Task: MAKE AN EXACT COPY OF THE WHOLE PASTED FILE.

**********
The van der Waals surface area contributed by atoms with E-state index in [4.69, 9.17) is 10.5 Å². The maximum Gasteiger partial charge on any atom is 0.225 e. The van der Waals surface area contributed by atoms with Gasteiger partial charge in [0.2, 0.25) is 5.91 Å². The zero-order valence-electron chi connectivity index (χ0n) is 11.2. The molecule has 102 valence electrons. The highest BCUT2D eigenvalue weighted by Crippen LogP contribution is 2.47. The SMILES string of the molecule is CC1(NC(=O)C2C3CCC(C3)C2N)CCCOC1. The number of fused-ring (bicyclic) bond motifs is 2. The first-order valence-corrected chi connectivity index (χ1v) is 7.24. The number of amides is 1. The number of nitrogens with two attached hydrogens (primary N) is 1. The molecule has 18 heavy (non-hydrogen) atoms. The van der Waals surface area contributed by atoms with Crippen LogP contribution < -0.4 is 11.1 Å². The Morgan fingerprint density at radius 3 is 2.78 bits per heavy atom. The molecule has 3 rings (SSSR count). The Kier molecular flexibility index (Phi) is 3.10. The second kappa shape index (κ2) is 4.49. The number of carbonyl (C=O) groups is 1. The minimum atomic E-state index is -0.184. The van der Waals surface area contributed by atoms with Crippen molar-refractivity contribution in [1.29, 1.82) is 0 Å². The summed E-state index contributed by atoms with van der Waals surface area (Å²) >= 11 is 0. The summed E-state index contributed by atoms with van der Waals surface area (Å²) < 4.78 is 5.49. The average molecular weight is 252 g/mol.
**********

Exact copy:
The van der Waals surface area contributed by atoms with E-state index in [4.69, 9.17) is 10.5 Å². The maximum Gasteiger partial charge on any atom is 0.225 e. The van der Waals surface area contributed by atoms with Gasteiger partial charge in [0.2, 0.25) is 5.91 Å². The zero-order valence-electron chi connectivity index (χ0n) is 11.2. The molecule has 102 valence electrons. The highest BCUT2D eigenvalue weighted by Crippen LogP contribution is 2.47. The SMILES string of the molecule is CC1(NC(=O)C2C3CCC(C3)C2N)CCCOC1. The number of fused-ring (bicyclic) bond motifs is 2. The first-order valence-corrected chi connectivity index (χ1v) is 7.24. The number of amides is 1. The number of nitrogens with two attached hydrogens (primary N) is 1. The molecule has 18 heavy (non-hydrogen) atoms. The van der Waals surface area contributed by atoms with Crippen LogP contribution < -0.4 is 11.1 Å². The Morgan fingerprint density at radius 3 is 2.78 bits per heavy atom. The molecule has 3 rings (SSSR count). The Kier molecular flexibility index (Phi) is 3.10. The second kappa shape index (κ2) is 4.49. The number of carbonyl (C=O) groups is 1. The minimum atomic E-state index is -0.184. The van der Waals surface area contributed by atoms with Crippen molar-refractivity contribution in [1.29, 1.82) is 0 Å². The summed E-state index contributed by atoms with van der Waals surface area (Å²) >= 11 is 0. The summed E-state index contributed by atoms with van der Waals surface area (Å²) < 4.78 is 5.49. The average molecular weight is 252 g/mol.